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24.2: Production of Electromagnetic Waves

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  • We can get a good understanding of electromagnetic waves (EM) by considering how they are produced. Whenever a current varies, associated electric and magnetic fields vary, moving out from the source like waves. Perhaps the easiest situation to visualize is a varying current in a long straight wire, produced by an AC generator at its center, as illustrated in Figure \(\PageIndex{1}\).


    Figure \(\PageIndex{1}\): This long straight gray wire with an AC generator at its center becomes a broadcast antenna for electromagnetic waves. Shown here are the charge distributions at four different times. The electric field (\(bf{E}\)) propagates away from the antenna at the speed of light, forming part of an electromagnetic wave.

    The electric field (\(\bf{E}\)) shown surrounding the wire is produced by the charge distribution on the wire. Both the \(\bf{E}\) and the charge distribution vary as the current changes. The changing field propagates outward at the speed of light.

    There is an associated magnetic field (\(\bf{B}\)) which propagates outward as well (Figure \(\PageIndex{2}\)). The electric and magnetic fields are closely related and propagate as an electromagnetic wave. This is what happens in broadcast antennae such as those in radio and TV stations.

    Closer examination of the one complete cycle shown in Figure \(\PageIndex{1}\) reveals the periodic nature of the generator-driven charges oscillating up and down in the antenna and the electric field produced. At time \(t = 0\), there is the maximum separation of charge, with negative charges at the top and positive charges at the bottom, producing the maximum magnitude of the electric field (or \(E\)-field) in the upward direction. One-fourth of a cycle later, there is no charge separation and the field next to the antenna is zero, while the maximum \(E\)-field has moved away at speed \(c\).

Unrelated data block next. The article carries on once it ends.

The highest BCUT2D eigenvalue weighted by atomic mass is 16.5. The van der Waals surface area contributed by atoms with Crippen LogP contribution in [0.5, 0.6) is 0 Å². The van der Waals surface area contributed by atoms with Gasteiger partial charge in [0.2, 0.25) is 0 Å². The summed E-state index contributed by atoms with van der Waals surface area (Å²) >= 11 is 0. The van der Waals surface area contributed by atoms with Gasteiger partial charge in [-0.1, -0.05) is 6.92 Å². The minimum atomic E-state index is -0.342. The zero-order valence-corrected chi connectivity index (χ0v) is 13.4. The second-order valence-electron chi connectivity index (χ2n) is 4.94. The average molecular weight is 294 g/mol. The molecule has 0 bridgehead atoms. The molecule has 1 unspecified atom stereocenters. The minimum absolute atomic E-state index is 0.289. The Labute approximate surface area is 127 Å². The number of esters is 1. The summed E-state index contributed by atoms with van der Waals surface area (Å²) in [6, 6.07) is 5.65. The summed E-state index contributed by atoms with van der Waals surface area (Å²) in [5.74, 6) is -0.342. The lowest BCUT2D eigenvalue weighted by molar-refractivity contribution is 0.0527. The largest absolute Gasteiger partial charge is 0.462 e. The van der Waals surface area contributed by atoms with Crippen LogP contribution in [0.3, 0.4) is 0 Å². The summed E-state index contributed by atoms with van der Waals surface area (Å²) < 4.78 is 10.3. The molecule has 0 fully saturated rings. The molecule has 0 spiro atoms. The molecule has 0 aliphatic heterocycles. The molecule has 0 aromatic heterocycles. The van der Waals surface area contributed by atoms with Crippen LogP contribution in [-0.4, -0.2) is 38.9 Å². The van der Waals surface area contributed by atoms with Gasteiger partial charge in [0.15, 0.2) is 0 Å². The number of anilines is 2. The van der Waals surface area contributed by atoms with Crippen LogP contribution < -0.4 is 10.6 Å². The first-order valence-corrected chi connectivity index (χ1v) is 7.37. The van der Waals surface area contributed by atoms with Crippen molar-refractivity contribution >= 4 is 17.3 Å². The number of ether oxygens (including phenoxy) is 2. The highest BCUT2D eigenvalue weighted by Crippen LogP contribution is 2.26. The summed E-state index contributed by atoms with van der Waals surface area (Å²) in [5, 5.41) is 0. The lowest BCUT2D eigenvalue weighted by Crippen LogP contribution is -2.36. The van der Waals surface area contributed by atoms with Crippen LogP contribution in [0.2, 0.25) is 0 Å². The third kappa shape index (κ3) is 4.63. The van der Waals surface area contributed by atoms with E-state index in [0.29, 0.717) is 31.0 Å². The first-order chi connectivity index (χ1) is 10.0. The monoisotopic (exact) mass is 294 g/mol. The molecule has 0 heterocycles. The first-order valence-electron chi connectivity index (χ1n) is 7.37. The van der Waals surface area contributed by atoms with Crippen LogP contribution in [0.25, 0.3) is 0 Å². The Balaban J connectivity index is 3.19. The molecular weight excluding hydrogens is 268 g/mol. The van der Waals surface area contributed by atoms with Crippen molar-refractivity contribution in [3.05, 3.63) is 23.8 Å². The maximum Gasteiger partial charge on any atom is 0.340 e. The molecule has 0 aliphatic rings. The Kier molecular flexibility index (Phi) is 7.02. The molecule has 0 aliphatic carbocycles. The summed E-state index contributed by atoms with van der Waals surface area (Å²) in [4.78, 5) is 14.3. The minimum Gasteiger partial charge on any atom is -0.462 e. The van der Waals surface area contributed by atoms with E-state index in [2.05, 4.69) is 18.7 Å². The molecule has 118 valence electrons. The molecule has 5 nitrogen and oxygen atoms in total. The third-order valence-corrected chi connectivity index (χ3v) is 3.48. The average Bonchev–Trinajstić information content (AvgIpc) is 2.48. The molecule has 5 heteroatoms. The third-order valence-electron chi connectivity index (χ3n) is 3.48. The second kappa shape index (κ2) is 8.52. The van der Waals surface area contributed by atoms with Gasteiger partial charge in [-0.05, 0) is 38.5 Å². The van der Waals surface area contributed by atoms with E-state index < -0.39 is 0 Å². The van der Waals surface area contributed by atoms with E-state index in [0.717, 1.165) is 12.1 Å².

As the process continues, the charge separation reverses and the field reaches its maximum downward value, returns to zero, and rises to its maximum upward value at the end of one complete cycle. The outgoing wave has an amplitude proportional to the maximum separation of charge. Its wavelength (\(\lambda\)) is proportional to the period of the oscillation and, hence, is smaller for short periods or high frequencies. (As usual, wavelength and frequency (\(f\)) are inversely proportional.)

    Electric and Magnetic Waves: Moving Together

    Following Ampere’s law, current in the antenna produces a magnetic field, as shown in Figure \(\PageIndex{2}\). The relationship between \(\bf{E}\) and \(\bf{B}\) is shown at one instant in Figure 2a. As the current varies, the magnetic field varies in magnitude and direction.


    Figure \(\PageIndex{2}\): (a) The current in the antenna produces the circular magnetic field lines. The current (\(I\)) produces the separation of charge along the wire, which in turn creates the electric field as shown. (b) The electric and magnetic fields (\(E\) and \(B\)) near the wire are perpendicular; they are shown here for one point in space. (c) The magnetic field varies with current and propagates away from the antenna at the speed of light.

    The magnetic field lines also propagate away from the antenna at the speed of light, forming the other part of the electromagnetic wave, as seen in Figure \(\PageIndex{2b}\). The magnetic part of the wave has the same period and wavelength as the electric part, since they are both produced by the same movement and separation of charges in the antenna.

    The electric and magnetic waves are shown together at one instant in time in Figure \(\PageIndex{3}\). The electric and magnetic fields produced by a long straight wire antenna are exactly in phase. Note that they are perpendicular to one another and to the direction of propagation, making this a transverse wave.